For a show that was marketed as boundary-pushing, Netlfix’s hit Bridgerton, which just got renewed for a second season, was relatively tame romance fare. Yes, there were a lot of frisky scenes starring the main couple of Daphne and Simon that sure were explicit—and controversial—by Netflix standards, but nothing exactly reinvented the sex wheel here. And one of the biggest disappointments from Bridgerton is that amongst many a tangled romance plotline, we didn’t get any queer relationships except in passing, and none of the myriad Bridgerton siblings or main characters appear to be canonically queer at the moment.
This surprised and frustrated me, because for several episodes, I thought that second-eldest Bridgerton brother Benedict was being represented as queer. Benedict seems to have no interest in the romantic conventions of the day, and he talks with his progressive sister Eloise (who can also be read as queer) about being different and wanting unconventional things. Then over the course of several episodes, Benedict seems to overcome his own trepidation and visits the home of the flamboyant artist Sir Henry Granville. The show had taken pains to play up the dynamic between Benedict and Granville in a manner that doesn’t really make sense if it’s meant to be devoid of subtext.
Granville’s house with its artsy orgies is where Benedict also opens a door and encounters Granville with another man. This was a scene teased in the Bridgerton trailers, and at least suggested we’d be seeing some kind of queer romance plotline. But Benedict closes the door and goes off to have a threesome with two women. Later, Granville explains to him that he’s in a marriage of convenience with an understanding wife and is in love with the man he was with. Benedict isn’t particularly bothered by this, but neither does he appear to identify with any of it. He also questions the morality of Granville’s lover courting young women for appearance’s sake.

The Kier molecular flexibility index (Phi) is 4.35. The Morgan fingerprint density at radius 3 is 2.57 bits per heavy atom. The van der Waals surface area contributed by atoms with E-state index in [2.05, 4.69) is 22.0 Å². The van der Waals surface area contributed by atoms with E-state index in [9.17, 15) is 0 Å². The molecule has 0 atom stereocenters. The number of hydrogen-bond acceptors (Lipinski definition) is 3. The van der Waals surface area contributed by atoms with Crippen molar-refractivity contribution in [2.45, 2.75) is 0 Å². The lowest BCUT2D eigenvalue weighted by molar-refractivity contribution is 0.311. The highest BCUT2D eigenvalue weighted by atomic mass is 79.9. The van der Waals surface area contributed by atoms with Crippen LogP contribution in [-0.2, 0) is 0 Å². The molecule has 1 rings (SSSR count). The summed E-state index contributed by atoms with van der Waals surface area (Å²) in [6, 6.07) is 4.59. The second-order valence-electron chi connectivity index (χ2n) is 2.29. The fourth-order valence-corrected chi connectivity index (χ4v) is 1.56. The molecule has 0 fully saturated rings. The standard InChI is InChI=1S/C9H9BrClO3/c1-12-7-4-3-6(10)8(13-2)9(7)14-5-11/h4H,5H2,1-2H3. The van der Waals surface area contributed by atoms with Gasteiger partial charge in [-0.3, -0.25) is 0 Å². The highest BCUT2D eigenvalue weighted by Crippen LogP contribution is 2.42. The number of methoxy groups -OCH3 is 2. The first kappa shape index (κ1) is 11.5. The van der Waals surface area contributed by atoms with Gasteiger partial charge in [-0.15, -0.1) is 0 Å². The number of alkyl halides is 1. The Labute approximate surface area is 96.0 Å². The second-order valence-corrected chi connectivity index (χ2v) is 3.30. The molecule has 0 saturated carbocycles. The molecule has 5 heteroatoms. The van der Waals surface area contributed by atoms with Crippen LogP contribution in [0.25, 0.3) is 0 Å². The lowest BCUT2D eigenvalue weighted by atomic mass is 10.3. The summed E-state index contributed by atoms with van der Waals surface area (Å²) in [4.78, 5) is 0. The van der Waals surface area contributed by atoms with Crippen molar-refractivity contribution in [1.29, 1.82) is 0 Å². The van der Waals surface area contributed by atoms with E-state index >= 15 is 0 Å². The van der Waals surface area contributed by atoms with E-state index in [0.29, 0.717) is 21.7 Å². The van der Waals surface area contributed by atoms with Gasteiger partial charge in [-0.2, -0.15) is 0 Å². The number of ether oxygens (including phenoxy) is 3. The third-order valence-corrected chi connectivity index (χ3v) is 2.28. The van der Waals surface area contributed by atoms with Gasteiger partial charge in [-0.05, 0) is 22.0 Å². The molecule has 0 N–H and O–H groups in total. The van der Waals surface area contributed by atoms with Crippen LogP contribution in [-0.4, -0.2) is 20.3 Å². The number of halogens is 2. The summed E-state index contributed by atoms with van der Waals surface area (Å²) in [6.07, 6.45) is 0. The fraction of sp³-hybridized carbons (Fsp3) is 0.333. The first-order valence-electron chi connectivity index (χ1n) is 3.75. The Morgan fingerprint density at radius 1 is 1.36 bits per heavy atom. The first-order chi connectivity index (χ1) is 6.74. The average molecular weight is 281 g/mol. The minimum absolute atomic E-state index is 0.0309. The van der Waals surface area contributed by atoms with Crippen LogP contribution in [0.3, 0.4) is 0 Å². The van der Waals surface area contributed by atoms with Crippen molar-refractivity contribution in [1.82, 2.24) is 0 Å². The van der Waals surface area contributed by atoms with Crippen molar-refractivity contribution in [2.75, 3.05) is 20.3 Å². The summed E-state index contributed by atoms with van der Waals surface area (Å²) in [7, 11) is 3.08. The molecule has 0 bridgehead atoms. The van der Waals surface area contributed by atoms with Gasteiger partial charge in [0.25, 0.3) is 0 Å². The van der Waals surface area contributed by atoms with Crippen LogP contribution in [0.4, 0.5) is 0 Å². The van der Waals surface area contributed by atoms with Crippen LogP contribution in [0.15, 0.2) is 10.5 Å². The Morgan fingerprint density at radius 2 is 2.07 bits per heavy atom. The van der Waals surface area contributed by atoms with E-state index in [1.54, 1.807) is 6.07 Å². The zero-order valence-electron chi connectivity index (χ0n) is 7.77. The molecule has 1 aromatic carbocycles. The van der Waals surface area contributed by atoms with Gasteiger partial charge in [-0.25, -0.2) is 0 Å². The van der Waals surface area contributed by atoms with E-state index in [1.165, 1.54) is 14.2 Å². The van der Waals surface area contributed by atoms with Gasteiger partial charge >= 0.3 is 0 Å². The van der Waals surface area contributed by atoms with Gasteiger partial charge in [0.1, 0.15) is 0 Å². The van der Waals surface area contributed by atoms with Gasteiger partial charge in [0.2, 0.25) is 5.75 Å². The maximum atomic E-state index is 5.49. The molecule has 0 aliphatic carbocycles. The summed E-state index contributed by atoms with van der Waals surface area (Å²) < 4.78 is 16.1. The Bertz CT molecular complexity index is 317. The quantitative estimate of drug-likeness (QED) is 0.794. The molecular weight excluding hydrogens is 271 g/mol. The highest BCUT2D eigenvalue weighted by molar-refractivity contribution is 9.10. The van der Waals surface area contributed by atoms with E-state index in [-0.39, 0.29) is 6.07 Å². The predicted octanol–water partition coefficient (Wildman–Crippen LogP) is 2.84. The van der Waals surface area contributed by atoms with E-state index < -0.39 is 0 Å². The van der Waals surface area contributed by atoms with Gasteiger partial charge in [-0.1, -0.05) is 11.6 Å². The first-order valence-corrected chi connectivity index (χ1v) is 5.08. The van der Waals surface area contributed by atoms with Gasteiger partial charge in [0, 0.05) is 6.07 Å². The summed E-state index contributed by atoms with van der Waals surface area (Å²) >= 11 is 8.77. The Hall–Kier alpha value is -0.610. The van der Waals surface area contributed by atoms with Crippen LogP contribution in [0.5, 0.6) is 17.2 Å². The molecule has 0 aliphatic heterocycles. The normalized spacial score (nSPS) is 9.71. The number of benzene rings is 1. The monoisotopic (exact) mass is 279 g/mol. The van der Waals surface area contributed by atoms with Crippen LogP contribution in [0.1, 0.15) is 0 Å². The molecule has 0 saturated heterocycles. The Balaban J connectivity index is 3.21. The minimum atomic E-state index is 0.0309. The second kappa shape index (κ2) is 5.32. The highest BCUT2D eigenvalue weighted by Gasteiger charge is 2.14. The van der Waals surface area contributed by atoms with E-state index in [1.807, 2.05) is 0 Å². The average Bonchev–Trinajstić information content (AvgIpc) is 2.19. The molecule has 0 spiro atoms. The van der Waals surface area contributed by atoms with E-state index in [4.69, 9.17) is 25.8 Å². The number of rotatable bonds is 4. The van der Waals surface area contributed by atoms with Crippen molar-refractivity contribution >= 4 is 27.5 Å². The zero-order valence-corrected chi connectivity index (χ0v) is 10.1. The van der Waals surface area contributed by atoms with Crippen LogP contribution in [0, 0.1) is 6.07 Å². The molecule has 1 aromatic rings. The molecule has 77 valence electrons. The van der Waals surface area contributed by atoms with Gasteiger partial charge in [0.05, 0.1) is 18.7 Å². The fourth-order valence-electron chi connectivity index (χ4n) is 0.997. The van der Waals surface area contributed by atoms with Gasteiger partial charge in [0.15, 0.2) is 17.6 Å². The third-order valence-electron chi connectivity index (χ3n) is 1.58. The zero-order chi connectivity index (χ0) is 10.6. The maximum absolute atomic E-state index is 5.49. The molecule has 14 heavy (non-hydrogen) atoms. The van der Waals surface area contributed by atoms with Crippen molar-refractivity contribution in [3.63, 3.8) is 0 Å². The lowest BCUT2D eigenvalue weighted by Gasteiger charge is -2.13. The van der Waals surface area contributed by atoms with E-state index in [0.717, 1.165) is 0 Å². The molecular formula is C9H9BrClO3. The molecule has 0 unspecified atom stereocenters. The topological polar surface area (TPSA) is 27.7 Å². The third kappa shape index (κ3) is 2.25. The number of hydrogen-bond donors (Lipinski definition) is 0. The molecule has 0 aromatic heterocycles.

The series closes with Benedict’s current “unconventionality” the fact that he wants to be sleeping with a woman who is unacceptable marriage-wise due to her social class—the beautiful modiste, Madame Delacroix. This … is pretty much a direct copy of the conflict his older brother Anthony faced in his romance with Madame Delacroix’s best friend, the beautiful singer Siena. It’s not particularly revelatory or revolutionary stuff. (I am not the only one to have thought Benedict was being developed as queer; see pieces on Kito Diaries and fangirlish, threads aplenty on reddit, and fans who have accused the show of queerbaiting.)
Of course, we cannot say for certain that Benedict isn’t queer, or whether future seasons of Bridgerton might explore that for him or usher new queer characters into the spotlight. But we can be disappointed that the first season was so lacking in this area, especially since the show is ostensibly about bringing representation we don’t often see in period pieces to the fore. Bridgerton is already a fantastical confection of the Regency era that breaks barriers with its inclusive casting. But just as much of its racial inclusivity seems to boil down to so much window dressing in the end, Bridgerton only makes time for the vaguest sketch of LGBTQ+ representation.
Granville’s story doesn’t really figure into the plot arcs at all save for helping Benedict hook up with Genevieve Delacroix. And though Granville laments that he cannot openly be with the man he loves, that’s about the long and short of it. None of this even becomes fodder for Lady Whistledown’s gossip pages.
Some will no doubt argue that there isn’t really any LGBTQ+ representation to be found in the Bridgerton novels by Julia Quinn upon which the series is based. There isn’t a “specifically gay” character, as Decider puts it, even mentioned until Book 8. But that’s neither here nor there. Much has already been added and altered from the book series on its way to screens. This is a loose adaptation of Quinn’s work, not a shot-for-shot recreation.